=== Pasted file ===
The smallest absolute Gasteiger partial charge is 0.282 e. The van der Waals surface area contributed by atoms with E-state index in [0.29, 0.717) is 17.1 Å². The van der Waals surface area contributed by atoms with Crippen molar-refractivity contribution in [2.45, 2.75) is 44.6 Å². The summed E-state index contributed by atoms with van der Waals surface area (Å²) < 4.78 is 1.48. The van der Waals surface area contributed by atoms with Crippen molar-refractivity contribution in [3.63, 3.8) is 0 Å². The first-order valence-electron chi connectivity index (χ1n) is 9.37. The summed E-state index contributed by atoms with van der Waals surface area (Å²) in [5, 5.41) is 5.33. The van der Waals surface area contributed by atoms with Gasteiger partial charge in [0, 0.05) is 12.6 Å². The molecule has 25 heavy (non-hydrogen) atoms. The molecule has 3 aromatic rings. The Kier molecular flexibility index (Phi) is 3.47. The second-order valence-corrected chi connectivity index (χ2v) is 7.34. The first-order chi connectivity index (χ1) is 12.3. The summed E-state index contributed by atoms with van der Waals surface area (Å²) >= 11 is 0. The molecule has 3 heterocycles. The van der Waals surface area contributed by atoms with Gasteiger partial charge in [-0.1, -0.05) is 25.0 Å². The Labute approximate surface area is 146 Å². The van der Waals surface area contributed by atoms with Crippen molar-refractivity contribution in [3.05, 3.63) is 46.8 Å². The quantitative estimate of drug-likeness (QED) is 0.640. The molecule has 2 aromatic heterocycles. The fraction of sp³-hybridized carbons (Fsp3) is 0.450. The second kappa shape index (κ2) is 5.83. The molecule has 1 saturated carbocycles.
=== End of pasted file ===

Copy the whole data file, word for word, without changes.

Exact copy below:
The smallest absolute Gasteiger partial charge is 0.282 e. The van der Waals surface area contributed by atoms with E-state index in [0.29, 0.717) is 17.1 Å². The van der Waals surface area contributed by atoms with Crippen molar-refractivity contribution in [2.45, 2.75) is 44.6 Å². The summed E-state index contributed by atoms with van der Waals surface area (Å²) < 4.78 is 1.48. The van der Waals surface area contributed by atoms with Crippen molar-refractivity contribution in [3.63, 3.8) is 0 Å². The first-order valence-electron chi connectivity index (χ1n) is 9.37. The summed E-state index contributed by atoms with van der Waals surface area (Å²) in [5, 5.41) is 5.33. The van der Waals surface area contributed by atoms with Gasteiger partial charge in [0, 0.05) is 12.6 Å². The molecule has 25 heavy (non-hydrogen) atoms. The molecule has 3 aromatic rings. The Kier molecular flexibility index (Phi) is 3.47. The second-order valence-corrected chi connectivity index (χ2v) is 7.34. The first-order chi connectivity index (χ1) is 12.3. The summed E-state index contributed by atoms with van der Waals surface area (Å²) >= 11 is 0. The molecule has 3 heterocycles. The van der Waals surface area contributed by atoms with Gasteiger partial charge in [-0.1, -0.05) is 25.0 Å². The Labute approximate surface area is 146 Å². The van der Waals surface area contributed by atoms with Crippen molar-refractivity contribution in [3.05, 3.63) is 46.8 Å². The quantitative estimate of drug-likeness (QED) is 0.640. The molecule has 2 aromatic heterocycles. The fraction of sp³-hybridized carbons (Fsp3) is 0.450. The second kappa shape index (κ2) is 5.83. The molecule has 1 saturated carbocycles.